Jacob Dwyer, MPA ’19

Balkans Practicum

Although many of my reflections were captured in the above deliverable, I mainly learned a lot about the similarities and differences between the Balkans and the former Soviet states of Eastern Europe and Central Asia. There are many similarities in architecture, ideology, and memory that exist in both spheres. There were many times during the trip that I recalled times in post-Soviet states due to the monumental architecture common in every city. I also found socialist ideology of the former Yugoslavia to be quite similar to that of the former Soviet Union, and the way that people related to that ideology (and past) was also quite similar. However, there were unique differences in the way that the experience of interethnic war caused trauma among those living in the region. This sharp difference still plays an important role in how the past is remembered, and how the ideology of the past is utilized to bring to the fore the lost ideal of unity among cultures.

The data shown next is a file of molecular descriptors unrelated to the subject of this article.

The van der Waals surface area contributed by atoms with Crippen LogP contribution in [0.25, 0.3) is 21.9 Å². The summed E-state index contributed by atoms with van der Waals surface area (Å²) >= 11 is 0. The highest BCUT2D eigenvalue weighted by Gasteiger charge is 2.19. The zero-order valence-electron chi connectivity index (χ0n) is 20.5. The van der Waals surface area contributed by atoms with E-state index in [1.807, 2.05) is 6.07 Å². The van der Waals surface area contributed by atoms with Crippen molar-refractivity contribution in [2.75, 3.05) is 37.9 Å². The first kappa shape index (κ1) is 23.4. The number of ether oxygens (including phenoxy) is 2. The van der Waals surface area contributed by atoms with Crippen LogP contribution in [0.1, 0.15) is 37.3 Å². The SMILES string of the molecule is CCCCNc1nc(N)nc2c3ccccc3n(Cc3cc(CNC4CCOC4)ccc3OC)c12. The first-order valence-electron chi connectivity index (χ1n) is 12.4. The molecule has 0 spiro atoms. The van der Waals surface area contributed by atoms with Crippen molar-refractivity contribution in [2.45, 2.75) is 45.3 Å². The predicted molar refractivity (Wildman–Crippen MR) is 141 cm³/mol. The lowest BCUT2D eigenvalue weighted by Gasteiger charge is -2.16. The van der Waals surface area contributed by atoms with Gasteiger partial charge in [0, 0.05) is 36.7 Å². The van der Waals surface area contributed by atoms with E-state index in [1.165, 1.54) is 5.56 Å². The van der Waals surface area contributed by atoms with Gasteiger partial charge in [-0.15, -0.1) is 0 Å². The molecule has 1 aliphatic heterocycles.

“Picture of the Peace and Conflict Resolution in the Balkans group with Adnan Hasanbegovic, member of the Center for Nonviolent Action, after he finished his lecture on conflict resolution workshops for ex-combatants in Bosnia and Herzegovina. “

Click here to check out Wyatt’s project, “Reflections on Female-led Social Change in Post-Socialist States”

Back to Serbia Page

Back to Bosnia and Herzegovina Page